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Trojans Know the Way to a Win Over San Jose State

College football: USC scores 22 points in fourth quarter to pull out a 34-24 victory.

September 24, 2000|DAVID WHARTON | TIMES STAFF WRITER

One by one, USC went down the list of all the things that could go wrong.

A blocked punt. Penalties and dropped passes. Missed extra points and fumbles.

Finally, after committing all those mistakes, the Trojans stumbled upon something right: Score three touchdowns in the fourth quarter.

And that was enough for the heavily favored and ninth-ranked Trojans to escape with a 34-24 victory over San Jose State before 56,545 at the Coliseum on Saturday.

"I guess you could say we deserved to lose this game," USC tackle Brent McCaffrey said. "But somehow we found a way to come back."

They overcame their errors, in part, by amassing 572 yards in total offense. Carson Palmer completed 22 of 38 passes for a career-high 338 yards. Sultan McCullough rushed 21 times for a career-high 136 yards.

Equally important, Petros Papadakis had a career-high three touchdowns, the final two bruising runs providing the decisive points.

The victory kept the Trojans unbeaten at 3-0 on a day when other top 10 teams faltered. It marked the second time in as many games that they played inconsistently but pulled out a late victory.

"That's the important thing," linebacker Zeke Moreno said. "We showed some heart."

USC needed some fortitude after a disastrous first half that began with a fumbled kickoff return.

The cavalcade of errors continued when San Jose State (2-2) returned a blocked punt 10 yards for a touchdown and a 7-0 lead.

Then USC receiver Marcell Allmond blew an opportunity to tie the score when he fumbled into the end zone.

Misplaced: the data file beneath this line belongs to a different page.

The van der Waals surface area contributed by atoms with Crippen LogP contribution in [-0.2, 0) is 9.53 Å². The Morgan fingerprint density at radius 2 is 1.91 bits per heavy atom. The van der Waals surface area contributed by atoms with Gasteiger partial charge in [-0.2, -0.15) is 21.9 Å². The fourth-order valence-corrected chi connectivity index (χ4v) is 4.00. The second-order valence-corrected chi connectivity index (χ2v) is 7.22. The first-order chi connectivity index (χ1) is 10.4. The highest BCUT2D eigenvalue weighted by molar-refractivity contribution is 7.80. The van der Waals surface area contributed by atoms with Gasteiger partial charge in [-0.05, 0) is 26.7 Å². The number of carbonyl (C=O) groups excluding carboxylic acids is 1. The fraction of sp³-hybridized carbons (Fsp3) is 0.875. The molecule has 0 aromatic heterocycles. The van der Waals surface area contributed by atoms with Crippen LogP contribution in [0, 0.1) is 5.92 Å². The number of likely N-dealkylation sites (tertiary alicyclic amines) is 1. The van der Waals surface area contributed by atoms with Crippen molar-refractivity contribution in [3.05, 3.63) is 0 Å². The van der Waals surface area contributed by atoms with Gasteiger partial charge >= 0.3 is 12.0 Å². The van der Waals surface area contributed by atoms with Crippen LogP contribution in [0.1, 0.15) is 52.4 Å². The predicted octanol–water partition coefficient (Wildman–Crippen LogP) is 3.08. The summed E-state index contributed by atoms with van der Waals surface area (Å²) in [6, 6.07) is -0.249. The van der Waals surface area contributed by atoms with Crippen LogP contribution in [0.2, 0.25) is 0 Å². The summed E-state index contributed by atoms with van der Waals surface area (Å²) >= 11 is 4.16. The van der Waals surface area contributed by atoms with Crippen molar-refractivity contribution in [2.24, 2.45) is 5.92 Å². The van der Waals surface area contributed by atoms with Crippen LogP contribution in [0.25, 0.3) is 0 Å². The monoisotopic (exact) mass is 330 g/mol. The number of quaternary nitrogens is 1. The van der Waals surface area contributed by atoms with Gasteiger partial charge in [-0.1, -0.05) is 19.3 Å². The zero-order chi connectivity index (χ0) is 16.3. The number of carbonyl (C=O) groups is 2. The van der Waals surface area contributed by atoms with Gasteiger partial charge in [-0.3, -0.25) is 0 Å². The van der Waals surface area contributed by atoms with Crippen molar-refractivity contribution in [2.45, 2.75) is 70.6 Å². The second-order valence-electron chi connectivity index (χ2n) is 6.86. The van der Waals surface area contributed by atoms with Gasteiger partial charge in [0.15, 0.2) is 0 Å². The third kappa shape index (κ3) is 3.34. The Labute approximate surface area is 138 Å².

The mishaps seemed to give confidence to a San Jose State team that was supposedly a tune-up for the approaching conference season. The Spartans put together three more scoring drives, one of them beginning with a Palmer fumble.

The Trojans mixed in a couple of touchdowns, but even those were tainted by botched extra points.

It all added up to a 24-12 halftime lead for San Jose State.

Trojan Coach Paul Hackett lit into his team in the locker room.

"We were embarrassed on special teams, embarrassed on offense, embarrassed on defense," Hackett said. "The best thing about that, it was a team embarrassment."

The first thing USC needed to do was stop San Jose State's offense. Tailback Deonce Whitaker had run for 50 yards and two touchdowns in the first half. Quarterback Marcus Arroyo was on his way to completing 20 of 41 passes for 256 yards.

"I thought we had them," San Jose State defensive tackle John Hammer said. "We should have won."

But Whitaker came out of the game because of tingling in his feet early in the third quarter and the USC defensive front seven clamped down on his replacement, Jarmar Julien.

The Trojans also got the upper hand on Arroyo by mixing zone and man-to-man coverage.

While USC wasn't done committing errors--a wide-open Allmond dropped a pass at midfield--neither team scored in the third quarter and the momentum slowly shifted.

The feeling grew stronger when San Jose State opened the fourth quarter by missing a 35-yard field-goal attempt. All the USC players who had made mistakes were ready to atone.

"That's what surprised me," Palmer said. "We were real calm, real cool on the sideline. We knew we'd have another chance."

With eight minutes remaining, the sophomore quarterback closed the gap to 24-19 with an eight-yard touchdown pass to tight end Antoine Harris.

Minutes later, McCullough fumbled deep in San Jose State territory. But USC did not panic.

"If that had happened in the first half, tempers would have flared," right tackle Faaesea Mailo said. "But when we got to the sideline, we just said it would be OK."

The defense held again and Palmer launched another drive. He passed 28 yards to Steve Stevenson and 29 yards to Keary Colbert. Papadakis bulled his way up the middle for a five-yard touchdown and USC's first lead, 27-24.

There was 2:25 left, time enough for a San Jose State rally. But the defense came through again.

USC cornerback Chris Cash--who had been burned for a 42-yard play that led to a Spartan touchdown in the second quarter--intercepted an Arroyo pass along the sideline.

"We had our opportunities," San Jose State Coach Dave Baldwin said. "We didn't get it done in the fourth quarter when we needed to."

Three plays later, Papadakis scored his final touchdown to put the game away.

"You freak out a little bit when you're losing and it's a little frightening," he said. "But our coaches stayed calm and in the fourth quarter we got done what we needed to do.

"It's not the way we would like to do it, but we got it done."

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